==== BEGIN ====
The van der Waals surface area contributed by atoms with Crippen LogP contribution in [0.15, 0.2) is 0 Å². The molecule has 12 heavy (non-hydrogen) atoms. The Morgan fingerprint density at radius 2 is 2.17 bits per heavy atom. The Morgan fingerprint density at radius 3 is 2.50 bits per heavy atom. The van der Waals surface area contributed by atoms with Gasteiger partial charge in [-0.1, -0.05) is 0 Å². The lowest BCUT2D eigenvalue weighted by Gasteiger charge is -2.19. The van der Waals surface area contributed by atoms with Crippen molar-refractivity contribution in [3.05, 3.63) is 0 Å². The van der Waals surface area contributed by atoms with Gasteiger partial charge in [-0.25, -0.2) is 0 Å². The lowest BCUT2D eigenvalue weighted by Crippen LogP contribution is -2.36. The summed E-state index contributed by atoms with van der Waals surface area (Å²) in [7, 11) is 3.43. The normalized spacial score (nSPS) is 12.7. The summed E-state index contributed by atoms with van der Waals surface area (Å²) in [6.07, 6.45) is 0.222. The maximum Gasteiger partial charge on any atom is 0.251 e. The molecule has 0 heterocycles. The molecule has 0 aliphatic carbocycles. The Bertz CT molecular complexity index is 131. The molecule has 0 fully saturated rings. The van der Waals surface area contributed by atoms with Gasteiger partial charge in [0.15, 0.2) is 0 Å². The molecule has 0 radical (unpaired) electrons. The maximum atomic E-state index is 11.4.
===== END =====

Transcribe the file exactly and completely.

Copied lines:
The van der Waals surface area contributed by atoms with Crippen LogP contribution in [0.15, 0.2) is 0 Å². The molecule has 12 heavy (non-hydrogen) atoms. The Morgan fingerprint density at radius 2 is 2.17 bits per heavy atom. The Morgan fingerprint density at radius 3 is 2.50 bits per heavy atom. The van der Waals surface area contributed by atoms with Gasteiger partial charge in [-0.1, -0.05) is 0 Å². The lowest BCUT2D eigenvalue weighted by Gasteiger charge is -2.19. The van der Waals surface area contributed by atoms with Crippen molar-refractivity contribution in [3.05, 3.63) is 0 Å². The van der Waals surface area contributed by atoms with Gasteiger partial charge in [-0.25, -0.2) is 0 Å². The lowest BCUT2D eigenvalue weighted by Crippen LogP contribution is -2.36. The summed E-state index contributed by atoms with van der Waals surface area (Å²) in [7, 11) is 3.43. The normalized spacial score (nSPS) is 12.7. The summed E-state index contributed by atoms with van der Waals surface area (Å²) in [6.07, 6.45) is 0.222. The maximum Gasteiger partial charge on any atom is 0.251 e. The molecule has 0 heterocycles. The molecule has 0 aliphatic carbocycles. The Bertz CT molecular complexity index is 131. The molecule has 0 fully saturated rings. The van der Waals surface area contributed by atoms with Gasteiger partial charge in [0.15, 0.2) is 0 Å². The molecule has 0 radical (unpaired) electrons. The maximum atomic E-state index is 11.4.